Biochemical composition of reserve and structure is considered to be that of generalised compounds, and is constant (the assumption of strong homeostasis) but not necessarily identical. Biochemical transformation from food to reserve (assimilation), and from reserve to structure (growth) include overhead costs. These overheads, together with processes of somatic and maturity maintenance and reproduction overheads (inefficiencies in transformation from reserve to reproductive material), all contribute to the consumption of oxygen and production of carbon dioxide, i.e. metabolism. [1] [4] [6] [8]

    All dynamic energy budget models follow the energy budget of an individual organism throughout its life cycle by contrast,"static" energy budget models describe a specific life stage or size of an organism. [14] [20] The main advantage of the DEB-theory based model over most other models is its description of energy assimilation and utilization (reserve dynamics) simultaneously with decoupled processes of growth, development/ maturation, and maintenance. [11] [21] [22] DEB theory specifies reserves as separate from structure: these are the two state variables that contribute to physical volume, and (in combination with reproduction buffer of adults) fully define the size of an individual. Maturity (also a state variable of the model) tracks how much energy has been invested into maturation, and therefore determines the life stage of the organism relative to maturity levels at which life stage transitions (birth and puberty) occur. Dynamics of the state variables are given by ordinary differential equations which include the major processes of energy uptake and use: assimilation, mobilization, maintenance, growth, maturation, and reproduction. [1] [2] [4] [5] [7] [8]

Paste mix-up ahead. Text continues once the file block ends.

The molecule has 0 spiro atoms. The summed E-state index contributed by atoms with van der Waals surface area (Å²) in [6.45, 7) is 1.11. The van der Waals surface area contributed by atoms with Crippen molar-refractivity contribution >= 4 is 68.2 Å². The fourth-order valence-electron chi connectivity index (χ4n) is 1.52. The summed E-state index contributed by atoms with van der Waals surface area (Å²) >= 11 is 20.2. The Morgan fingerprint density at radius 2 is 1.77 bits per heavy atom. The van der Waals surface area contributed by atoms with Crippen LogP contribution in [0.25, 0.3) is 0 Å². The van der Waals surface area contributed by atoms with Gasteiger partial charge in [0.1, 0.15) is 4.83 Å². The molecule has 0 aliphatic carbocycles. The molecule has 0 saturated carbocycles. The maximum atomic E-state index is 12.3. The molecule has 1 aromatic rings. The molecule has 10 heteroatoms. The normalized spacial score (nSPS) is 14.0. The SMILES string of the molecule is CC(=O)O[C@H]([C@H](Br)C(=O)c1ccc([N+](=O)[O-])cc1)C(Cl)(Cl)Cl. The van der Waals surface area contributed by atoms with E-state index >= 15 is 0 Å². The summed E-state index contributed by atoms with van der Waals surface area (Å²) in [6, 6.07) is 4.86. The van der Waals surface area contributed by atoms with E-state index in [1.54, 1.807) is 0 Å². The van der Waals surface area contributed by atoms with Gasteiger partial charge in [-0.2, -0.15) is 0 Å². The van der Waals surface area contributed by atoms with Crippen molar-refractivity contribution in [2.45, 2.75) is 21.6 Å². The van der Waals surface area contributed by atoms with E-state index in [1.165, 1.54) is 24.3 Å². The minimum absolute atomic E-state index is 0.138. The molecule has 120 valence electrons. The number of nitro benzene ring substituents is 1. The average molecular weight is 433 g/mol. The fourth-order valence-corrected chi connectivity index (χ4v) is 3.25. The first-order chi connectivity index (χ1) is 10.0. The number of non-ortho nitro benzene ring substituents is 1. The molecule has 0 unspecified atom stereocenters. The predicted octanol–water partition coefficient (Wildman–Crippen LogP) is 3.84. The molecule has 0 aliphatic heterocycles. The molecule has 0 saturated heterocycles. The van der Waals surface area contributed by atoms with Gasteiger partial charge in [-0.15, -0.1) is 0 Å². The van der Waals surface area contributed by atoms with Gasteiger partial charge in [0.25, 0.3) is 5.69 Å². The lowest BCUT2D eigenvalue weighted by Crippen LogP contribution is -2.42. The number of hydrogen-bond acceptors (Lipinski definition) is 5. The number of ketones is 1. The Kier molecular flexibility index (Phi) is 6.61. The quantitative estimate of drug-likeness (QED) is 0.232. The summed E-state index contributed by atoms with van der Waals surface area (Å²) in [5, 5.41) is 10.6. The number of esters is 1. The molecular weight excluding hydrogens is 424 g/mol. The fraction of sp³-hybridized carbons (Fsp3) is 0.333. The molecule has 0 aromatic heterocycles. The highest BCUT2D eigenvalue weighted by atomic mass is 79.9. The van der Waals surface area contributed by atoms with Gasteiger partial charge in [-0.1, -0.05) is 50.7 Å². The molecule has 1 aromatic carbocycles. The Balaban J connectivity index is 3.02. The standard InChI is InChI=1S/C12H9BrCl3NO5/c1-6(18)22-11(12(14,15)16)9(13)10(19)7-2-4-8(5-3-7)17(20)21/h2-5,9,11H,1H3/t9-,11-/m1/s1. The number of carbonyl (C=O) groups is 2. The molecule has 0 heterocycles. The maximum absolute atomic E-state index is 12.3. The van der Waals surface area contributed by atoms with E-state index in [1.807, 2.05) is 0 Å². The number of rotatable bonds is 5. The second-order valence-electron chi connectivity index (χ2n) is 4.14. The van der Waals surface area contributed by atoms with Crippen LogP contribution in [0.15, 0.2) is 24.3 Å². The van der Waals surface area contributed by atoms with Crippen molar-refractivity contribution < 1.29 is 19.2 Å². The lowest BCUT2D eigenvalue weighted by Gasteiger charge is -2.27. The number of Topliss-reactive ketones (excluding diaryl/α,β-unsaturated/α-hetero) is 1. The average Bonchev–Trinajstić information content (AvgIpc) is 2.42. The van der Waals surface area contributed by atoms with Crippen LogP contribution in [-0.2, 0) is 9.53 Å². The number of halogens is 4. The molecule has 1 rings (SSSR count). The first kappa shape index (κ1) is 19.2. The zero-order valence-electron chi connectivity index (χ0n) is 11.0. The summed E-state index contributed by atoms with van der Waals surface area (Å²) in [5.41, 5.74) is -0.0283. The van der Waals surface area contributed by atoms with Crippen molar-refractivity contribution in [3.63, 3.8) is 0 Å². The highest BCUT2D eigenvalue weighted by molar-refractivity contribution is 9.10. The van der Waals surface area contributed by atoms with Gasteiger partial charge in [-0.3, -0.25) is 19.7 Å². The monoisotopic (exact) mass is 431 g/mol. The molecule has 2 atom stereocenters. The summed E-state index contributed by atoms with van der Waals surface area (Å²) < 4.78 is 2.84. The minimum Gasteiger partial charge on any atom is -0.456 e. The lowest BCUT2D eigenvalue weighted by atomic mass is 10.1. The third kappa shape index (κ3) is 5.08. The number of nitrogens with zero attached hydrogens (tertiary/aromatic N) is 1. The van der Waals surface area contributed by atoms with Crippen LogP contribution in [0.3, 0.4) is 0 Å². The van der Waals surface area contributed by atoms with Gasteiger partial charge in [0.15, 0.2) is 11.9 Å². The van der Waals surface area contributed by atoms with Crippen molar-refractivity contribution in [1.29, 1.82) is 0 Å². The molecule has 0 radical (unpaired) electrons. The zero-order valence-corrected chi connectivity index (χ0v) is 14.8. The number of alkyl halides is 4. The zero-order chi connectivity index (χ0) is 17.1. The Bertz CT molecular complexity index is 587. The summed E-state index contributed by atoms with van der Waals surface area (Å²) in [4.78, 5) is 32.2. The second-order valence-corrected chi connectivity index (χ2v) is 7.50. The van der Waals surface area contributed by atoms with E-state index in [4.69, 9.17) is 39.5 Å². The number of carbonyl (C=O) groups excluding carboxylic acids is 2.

• Food is transformed into reserve, which fuels all other metabolic processes. The feeding rate is proportional to the surface area food handling time and the transformation efficiency from food to reserve are independent of food density.
    • A fixed fraction (kappa) of mobilized reserve is allocated to somatic maintenance plus growth (soma), the rest on maturity maintenance plus maturation or reproduction. Maintenance has priority over other processes. Somatic maintenance is proportional to structural body volume, and maturity maintenance to maturity. Heating costs for endotherms and osmotic work (for fresh water organisms) are somatic maintenance costs that are proportional to surface area.
    • Stage transitions occur if the cumulated investment into maturation exceeds threshold values. Life stages typically are: embryo, juvenile, and adult. Reserve that is allocated to reproduction is first accumulated in a buffer. The rules for converting the buffer to gametes are species-specific (e.g. spawning can be once per season).